Last Updated: Tuesday, 23 May 2017, 14:34 GMT

Uganda: Whether residents need permission from local council or any other authority to move from locality to locality in Uganda; if so, whether this rule also applies to a person who is moving back with his or her parents (April 2005)

Publisher Canada: Immigration and Refugee Board of Canada
Author Research Directorate, Immigration and Refugee Board, Canada
Publication Date 21 April 2005
Citation / Document Symbol UGA43506.E (corrected March 2008)
Reference 2
Cite as Canada: Immigration and Refugee Board of Canada, Uganda: Whether residents need permission from local council or any other authority to move from locality to locality in Uganda; if so, whether this rule also applies to a person who is moving back with his or her parents (April 2005), 21 April 2005, UGA43506.E (corrected March 2008), available at: http://www.refworld.org/docid/42df61b411.html [accessed 23 May 2017]
Comments Corrected March 2008
DisclaimerThis is not a UNHCR publication. UNHCR is not responsible for, nor does it necessarily endorse, its content. Any views expressed are solely those of the author or publisher and do not necessarily reflect those of UNHCR, the United Nations or its Member States.

In a 19 April 2005 correspondence, the First Secretary of the Uganda High Commission in Ottawa wrote the following:

Ugandan nationals residing within the country can move freely within Uganda on short visits. However, [ ... ] those individuals who wish to settle in a different locality must obtain a letter from the local council chief of the area indicating that they are good citizens without any criminal record.

[ ... ]Persons returning from abroad are free to settle anywhere in the country without any special introductions or clearance.

In addition, Paragraph 29 (2) of the Constitution of the Republic of Uganda 1995 states as follow:

Every Ugandan shall have the right:

(a) to move freely throughout Uganda and to reside and settle in any part of Uganda;

(b) to enter, leave and return to, Uganda; and

(c) to a passport or other travel document.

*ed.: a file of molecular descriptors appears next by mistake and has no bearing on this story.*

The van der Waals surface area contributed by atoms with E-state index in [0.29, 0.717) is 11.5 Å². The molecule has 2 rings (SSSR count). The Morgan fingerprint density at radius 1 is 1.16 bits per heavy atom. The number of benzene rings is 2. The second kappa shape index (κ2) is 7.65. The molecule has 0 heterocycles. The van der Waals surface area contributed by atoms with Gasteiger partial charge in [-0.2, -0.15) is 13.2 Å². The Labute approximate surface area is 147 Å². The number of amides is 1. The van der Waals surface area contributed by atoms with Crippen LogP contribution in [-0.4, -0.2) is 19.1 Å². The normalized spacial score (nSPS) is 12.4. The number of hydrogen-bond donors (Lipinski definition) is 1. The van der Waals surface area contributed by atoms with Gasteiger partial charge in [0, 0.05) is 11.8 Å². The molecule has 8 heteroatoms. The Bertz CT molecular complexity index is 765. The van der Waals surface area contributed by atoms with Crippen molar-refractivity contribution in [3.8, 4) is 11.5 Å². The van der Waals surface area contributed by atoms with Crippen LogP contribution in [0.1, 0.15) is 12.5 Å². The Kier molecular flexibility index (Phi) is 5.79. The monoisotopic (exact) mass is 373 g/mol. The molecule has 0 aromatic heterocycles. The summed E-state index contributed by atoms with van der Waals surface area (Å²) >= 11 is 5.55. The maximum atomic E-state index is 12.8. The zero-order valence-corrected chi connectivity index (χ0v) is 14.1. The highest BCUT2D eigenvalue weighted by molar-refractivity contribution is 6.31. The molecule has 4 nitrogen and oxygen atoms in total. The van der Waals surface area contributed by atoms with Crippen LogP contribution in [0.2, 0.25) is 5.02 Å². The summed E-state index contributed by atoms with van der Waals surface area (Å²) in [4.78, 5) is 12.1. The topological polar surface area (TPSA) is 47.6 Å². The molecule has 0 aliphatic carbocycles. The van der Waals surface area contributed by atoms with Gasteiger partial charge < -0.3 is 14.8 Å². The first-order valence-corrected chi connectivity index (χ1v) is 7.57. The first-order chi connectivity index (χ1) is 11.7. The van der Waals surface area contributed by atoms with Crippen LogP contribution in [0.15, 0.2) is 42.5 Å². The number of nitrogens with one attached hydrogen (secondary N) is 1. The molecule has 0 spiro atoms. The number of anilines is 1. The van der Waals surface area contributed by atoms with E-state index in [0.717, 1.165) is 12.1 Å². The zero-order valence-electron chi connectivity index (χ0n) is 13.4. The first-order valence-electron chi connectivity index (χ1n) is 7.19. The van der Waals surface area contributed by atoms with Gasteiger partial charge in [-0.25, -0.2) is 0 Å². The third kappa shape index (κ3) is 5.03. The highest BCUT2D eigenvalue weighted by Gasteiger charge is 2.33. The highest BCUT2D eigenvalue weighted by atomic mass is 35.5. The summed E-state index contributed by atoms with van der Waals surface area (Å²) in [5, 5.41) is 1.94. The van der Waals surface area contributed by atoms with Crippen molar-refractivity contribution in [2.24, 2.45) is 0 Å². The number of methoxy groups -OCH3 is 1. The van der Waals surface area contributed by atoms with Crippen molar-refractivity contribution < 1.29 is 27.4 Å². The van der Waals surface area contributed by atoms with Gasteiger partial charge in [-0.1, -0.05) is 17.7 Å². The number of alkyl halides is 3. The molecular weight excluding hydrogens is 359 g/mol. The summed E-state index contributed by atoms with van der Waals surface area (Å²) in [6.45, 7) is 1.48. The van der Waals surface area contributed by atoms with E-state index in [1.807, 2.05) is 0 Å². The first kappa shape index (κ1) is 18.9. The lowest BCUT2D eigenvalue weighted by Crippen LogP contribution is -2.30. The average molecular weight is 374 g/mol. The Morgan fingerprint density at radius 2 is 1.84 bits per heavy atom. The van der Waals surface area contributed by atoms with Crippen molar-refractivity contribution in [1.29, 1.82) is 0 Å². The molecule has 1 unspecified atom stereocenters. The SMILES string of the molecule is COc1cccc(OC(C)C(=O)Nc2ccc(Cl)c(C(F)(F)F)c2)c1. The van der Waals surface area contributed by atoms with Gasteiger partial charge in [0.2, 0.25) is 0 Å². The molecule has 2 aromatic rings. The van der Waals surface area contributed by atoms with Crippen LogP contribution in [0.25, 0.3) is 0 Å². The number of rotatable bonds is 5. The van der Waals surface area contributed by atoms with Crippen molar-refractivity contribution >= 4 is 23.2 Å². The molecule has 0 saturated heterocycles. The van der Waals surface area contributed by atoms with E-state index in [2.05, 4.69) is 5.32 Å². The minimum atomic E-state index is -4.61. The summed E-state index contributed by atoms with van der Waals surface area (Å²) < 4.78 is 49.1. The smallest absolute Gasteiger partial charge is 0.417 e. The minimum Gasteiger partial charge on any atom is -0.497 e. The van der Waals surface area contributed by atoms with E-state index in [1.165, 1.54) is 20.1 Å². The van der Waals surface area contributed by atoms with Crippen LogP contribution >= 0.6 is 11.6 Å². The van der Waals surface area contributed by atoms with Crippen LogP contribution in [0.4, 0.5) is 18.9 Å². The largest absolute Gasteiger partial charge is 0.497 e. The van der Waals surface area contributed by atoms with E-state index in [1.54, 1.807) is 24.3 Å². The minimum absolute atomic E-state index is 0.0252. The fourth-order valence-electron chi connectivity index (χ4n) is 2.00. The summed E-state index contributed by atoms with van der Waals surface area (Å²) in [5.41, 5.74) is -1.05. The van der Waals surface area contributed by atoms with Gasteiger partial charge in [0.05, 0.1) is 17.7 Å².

However, referring to Uganda, Country Reports 2004 stated that, while the constitution provides for freedom of movement within the country, "some local officials reportedly demanded payment of fees before writing a letter of introduction on behalf of individuals changing their residence" (28 Feb. 2005).

This Response was prepared after researching publicly accessible information currently available to the Research Directorate within time constraints. This Response is not, and does not purport to be, conclusive as to the merit of any particular claim for refugee protection. Please find below the list of additional sources consulted in researching this Information Request.

References

Country Reports on Human Rights Practices for 2004. 28 February 2005. US Department of State. Washington D.C.

Uganda. 1995. « The Constitution of the Republic of Uganda ». [Accessed 20 Apr. 2005]

Uganda High Commission, Ottawa. 19 April 2005. Written communication from the First Secretary.

Additional Sources Consulted

The Uganda High Commission in Ottawa did not respond within times constraints.

Publications, including: Africa Confidential, Resource Centre country file.

Websites, including: AllAfrica, BBC Africa, Ugandan government Website, The Monitor, New Vision.

Copyright notice: This document is published with the permission of the copyright holder and producer Immigration and Refugee Board of Canada (IRB). The original version of this document may be found on the offical website of the IRB at http://www.irb-cisr.gc.ca/en/. Documents earlier than 2003 may be found only on Refworld.

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